The Importance of TitlesLast updated Dec 22, 2006.
By Dave Taylor
Here’s a topic that you may immediately shrug off as being unimportant to your online writing efforts: article and page titles. Give me five minutes, though, and I’ll show you why not paying close attention to this can be a terrible mistake. A poorly written title can affect what percentage of your subscribers reads your content and determine whether or not search engines accurately identify your material’s subject matter, which is key to driving traffic to your site.
Mainstream Media and Titles
In the newspaper world, titles are considered so important that there’s often a "title editor", someone whose only job is to come up with concise, pithy, interesting and enticing headlines for stories. Of course, you usually only notice this when they’re too alliterative (e.g. "Two Tiny Tots Testing Telephone Technology Turns Tragic") or they’re actually not correctly matched to the story (a story on celebrity weddings entitled "Brad and Jen Bail On Nuptials" when the piece is about more than just those two celebs).
The reason that titles are so darn important is because of how we scan information and make snap decisions on whether to dig into a story further or not. It’s the same reason that bold and italic are so, so radically different in perception, even if most modern writers barely distinguish between the two. For example, in the world of HTML, is <strong> going to be bold or italics? Well, that’s a darn important thing to know if you’re using it in your prose!
Pick up a local newspaper and give yourself just a second or two to glance at the entire broadsheet. Now, what do you remember? It’s the material in bold, right? That’s the material that’s used as a visual hook to catch your attention. That’s what bold is for, to create "jump outs." Italics is used to emphasize material as well, but it’s typically invisible unless you’re already caught up in the prose.
The Wording of Titles
There are two key aspects to page titles that I want to discuss. First, however, I want to clarify that I consider the title of a company’s Web site home page just as important as the title of its latest blog entry or wiki page. It may seem like I’m just talking about blogging, but what we’ll consider is generally true of any written material, online or off.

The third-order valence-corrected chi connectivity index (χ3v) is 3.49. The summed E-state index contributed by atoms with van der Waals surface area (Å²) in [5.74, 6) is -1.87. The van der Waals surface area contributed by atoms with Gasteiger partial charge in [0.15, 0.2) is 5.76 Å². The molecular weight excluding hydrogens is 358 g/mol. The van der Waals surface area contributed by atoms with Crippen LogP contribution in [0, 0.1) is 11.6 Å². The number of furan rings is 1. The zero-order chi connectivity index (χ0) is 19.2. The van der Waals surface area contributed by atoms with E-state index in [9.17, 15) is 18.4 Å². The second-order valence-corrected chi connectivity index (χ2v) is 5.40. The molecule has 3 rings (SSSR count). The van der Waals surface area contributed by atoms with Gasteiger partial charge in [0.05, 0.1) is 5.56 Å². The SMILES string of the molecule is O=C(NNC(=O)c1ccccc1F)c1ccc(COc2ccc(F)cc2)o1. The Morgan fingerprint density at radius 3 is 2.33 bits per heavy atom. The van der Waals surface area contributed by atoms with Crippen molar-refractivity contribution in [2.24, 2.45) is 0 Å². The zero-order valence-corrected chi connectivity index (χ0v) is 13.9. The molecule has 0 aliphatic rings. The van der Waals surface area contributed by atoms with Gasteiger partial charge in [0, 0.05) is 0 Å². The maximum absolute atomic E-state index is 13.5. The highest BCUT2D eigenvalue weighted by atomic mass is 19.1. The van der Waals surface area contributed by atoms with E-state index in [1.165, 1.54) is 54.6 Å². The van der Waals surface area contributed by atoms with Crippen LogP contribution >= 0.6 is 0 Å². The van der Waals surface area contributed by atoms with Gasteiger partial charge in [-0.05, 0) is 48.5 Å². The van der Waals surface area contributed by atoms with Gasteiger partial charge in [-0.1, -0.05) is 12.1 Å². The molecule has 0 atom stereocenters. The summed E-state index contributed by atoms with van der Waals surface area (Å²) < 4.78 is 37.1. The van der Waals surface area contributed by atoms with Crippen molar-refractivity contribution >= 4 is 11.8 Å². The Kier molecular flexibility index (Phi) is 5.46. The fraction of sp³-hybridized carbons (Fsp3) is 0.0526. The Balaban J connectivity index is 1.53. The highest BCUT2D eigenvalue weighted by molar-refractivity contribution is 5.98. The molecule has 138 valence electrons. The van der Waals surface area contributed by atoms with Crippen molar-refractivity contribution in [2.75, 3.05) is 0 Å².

Since I don’t want to be accused of being some sort of search engine hacker, let’s start by talking about the kind of headlines that catch people’s attention.
Obviously, there are specific words that are always going to draw your eye, and these are used—ad nauseum—in advertising. The most common? Sex. Yes, you know you already saw that on an informal scan of the page and have had to come back to this paragraph to see and identify the context, right? Uh huh.
Should you use these high engagement words in every headline on your site so you can maximize the chance of engaging readers? No. Just like seeing 20 adverts that each suggest you’ll become sexy and have gorgeous fun-loving friends if you consume that particular product, you’ll merely end up creating fatigue in your readers and it will backfire as they recognize that you’re trying to manipulate them rather than help them identify whether a given article is worth reading or not.
On the other hand, if there are specific words in your marketplace lexicon that are considered high engagement, I would definitely encourage you to use them at least once in a while. For example, artists are drawn to "gallery" and "exhibit", just as musicians are drawn to "gig" and "studio" and programmers like "open source" and "hack."